Completing the 2020 season required MLB to rewrite its rule book. Stadiums were emptied, schedules rewritten. Some players opted out. The ones that didn't spat into COVID-19 testing cups until their mouths went dry.
“When it was all said and done, you kind of look back and go, ‘God, that was the longest 60 games I’ve ever been a part of,” veteran pitcher Jon Lester said last month.
Well, to borrow from another Chicago Cubs favorite:
Let’s play 162!
Against the backdrop of a still dangerous coronavirus pandemic, pitchers and catchers are reporting to spring training this week, the first step in a 2021 season that will take many of the complexities from 2020's 60-game sprint and stretch them over an additional four months.
Sure, there's the usual buzz over players with new homes. Blake Snell and Yu Darvish, hoping to push the upstart San Diego Padres over the top. Still in their way, the World Series champion Los Angeles Dodgers, who upgraded with NL Cy Young Award winner Trevor Bauer. Francisco Lindor is a Met, Nolan Arenado a Cardinal, and George Springer and Marcus Semien have joined up on the Blue Jays.
This season, though, promises to again be defined by the pandemic.
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Offers by MLB to delay opening day were rejected by the players' association last month, defaulting the league into an on-time start.
Baseball will again use seven-inning doubleheaders and runners on second base to start extra innings — experiments introduced during last year's condensed regular season to ease the burden on pitchers amid a flood of postponements prompted by positive tests and contact tracing.
Sunflower seeds are still outlawed, and high-fives frowned upon, too. Although limited-capacity crowds are expected at many stadiums, autographs will remain a no-no.
Other 2020 changes have been put on the bench. The universal designated hitter is gone, and no deal has been reached to re-expand the postseason. Of course, last year’s agreement to fatten the playoff field from 10 to 16 teams wasn’t finished until hours before the first pitch on opening day, so there’s precedent for a late change.
Then again, the league and union have agreed on little lately — hardly a promising sign with the collective bargaining agreement set to expire Dec. 1. Expect chatter about that this spring, too.
Scheduling figures to remain a headache. There were 45 games postponed for coronavirus-related reasons last year, and all but two were made up.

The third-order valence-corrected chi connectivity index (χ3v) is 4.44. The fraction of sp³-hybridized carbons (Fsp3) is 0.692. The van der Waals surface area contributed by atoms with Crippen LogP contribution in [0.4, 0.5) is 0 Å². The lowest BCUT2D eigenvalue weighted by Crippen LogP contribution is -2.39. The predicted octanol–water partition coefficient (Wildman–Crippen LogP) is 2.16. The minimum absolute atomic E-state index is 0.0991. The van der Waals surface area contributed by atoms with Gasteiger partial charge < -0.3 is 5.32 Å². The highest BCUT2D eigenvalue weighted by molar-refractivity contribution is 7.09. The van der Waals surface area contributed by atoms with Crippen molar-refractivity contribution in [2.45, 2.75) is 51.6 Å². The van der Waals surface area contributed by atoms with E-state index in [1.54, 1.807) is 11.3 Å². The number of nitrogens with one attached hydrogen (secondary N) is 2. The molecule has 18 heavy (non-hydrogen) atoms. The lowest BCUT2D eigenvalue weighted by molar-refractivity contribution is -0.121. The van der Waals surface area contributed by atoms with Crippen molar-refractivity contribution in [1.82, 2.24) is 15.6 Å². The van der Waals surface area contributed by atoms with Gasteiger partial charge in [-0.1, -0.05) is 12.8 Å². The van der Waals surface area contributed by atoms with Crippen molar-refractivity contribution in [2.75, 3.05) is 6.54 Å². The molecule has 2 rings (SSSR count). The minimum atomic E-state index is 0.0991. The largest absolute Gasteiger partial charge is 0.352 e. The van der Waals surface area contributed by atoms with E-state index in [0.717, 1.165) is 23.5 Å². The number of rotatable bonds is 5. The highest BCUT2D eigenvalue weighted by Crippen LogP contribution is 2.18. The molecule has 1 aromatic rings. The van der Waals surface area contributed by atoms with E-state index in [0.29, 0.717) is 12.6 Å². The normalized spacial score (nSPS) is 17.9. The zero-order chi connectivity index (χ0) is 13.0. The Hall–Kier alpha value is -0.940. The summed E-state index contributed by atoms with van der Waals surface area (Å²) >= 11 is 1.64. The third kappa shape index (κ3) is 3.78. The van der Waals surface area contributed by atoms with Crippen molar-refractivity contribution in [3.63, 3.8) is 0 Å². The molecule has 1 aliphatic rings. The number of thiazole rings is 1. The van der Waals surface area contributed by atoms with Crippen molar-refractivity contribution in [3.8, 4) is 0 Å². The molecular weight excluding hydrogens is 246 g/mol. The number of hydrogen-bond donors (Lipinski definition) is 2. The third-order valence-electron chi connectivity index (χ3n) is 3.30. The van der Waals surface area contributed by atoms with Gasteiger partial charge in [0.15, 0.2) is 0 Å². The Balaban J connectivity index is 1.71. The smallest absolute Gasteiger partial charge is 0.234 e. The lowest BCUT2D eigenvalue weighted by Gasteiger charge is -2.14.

Players will again be tested 3-4 times per week for COVID-19 and heavily restricted in what they can do during their time off. Lester, signed by Washington as a free agent in January after six seasons with the Cubs, compared the exhaustion of last year's protocols to a deep playoff run.
“Mentally, you don’t realize how draining it is until you’re done,” he said. “I think last year was that. It was two months of that mental grind of the testing, worrying about the testing, making sure you’re doing all the right things.”
And now it’s time to start all over, beginning soon in Clearwater, Tempe and all the familiar camp sites.
Spring rosters will be limited to 75 players, with minor league camps delayed until the big leaguers leave town for opening day April 1. For fans accustomed to exploring the backfields, there won’t be much to see.
The good news for all involved — spread of the virus has slowed near camps. Arizona has dropped from a peak of nearly 14,000 cases in one day to under 2,000, while Florida went from a high of 19,000 cases to under 8,000.
Still, MLB has adopted extra spring precautions. The Grapefruit League schedule was reworked to limit travel, and clubs won’t play exhibitions against local colleges — usually a spring staple. Some early games may be shortened to five or seven innings, and half-innings can be called off before three outs if a pitcher has thrown at least 20 pitches.
MLB has claimed billions in losses after playing the 2020 season almost entirely without fans, and free agents were met by a sluggish market this winter.
Several notable players remain available. Righty starter Jake Odorizzi, an All-Star in 2019, is still without a deal after various ailments ruined his 2020. Gold Glove center fielder Jackie Bradley Jr. hasn't found a home, either. Trevor Rosenthal, Taijuan Walker and others could help a contender, too.
Championship managers Alex Cora and AJ Hinch are back after serving one-year bans stemming from the 2017 Houston Astros cheating scandal. Cora — fired by Boston shortly before last year's camp opened — was re-hired by the Red Sox, where he won a title in 2018. Hinch, fired as Houston's manager in the wake of his suspension, was hired to replace Ron Gardenhire in Detroit.
The only other new manager is a throwback — Tony La Russa, now in charge of the Chicago White Sox. Already a Hall of Famer, La Russa hasn’t managed since 2011, and his hiring was met by skepticism about his potential handling of modern players.
La Russa in particular is coming back to a different game. And while many recent changes haven't been wholly popular with fans, the consensus is that all these adaptations are baseball's best chance at normalcy.
“I actually liked both the seven-inning doubleheaders and the runner on second,” Oakland manager Bob Melvin wrote in a text to the AP. “I was skeptical at first, but they both were successful in my opinion.”
AP Baseball Writer Janie McCauley contributed to this report.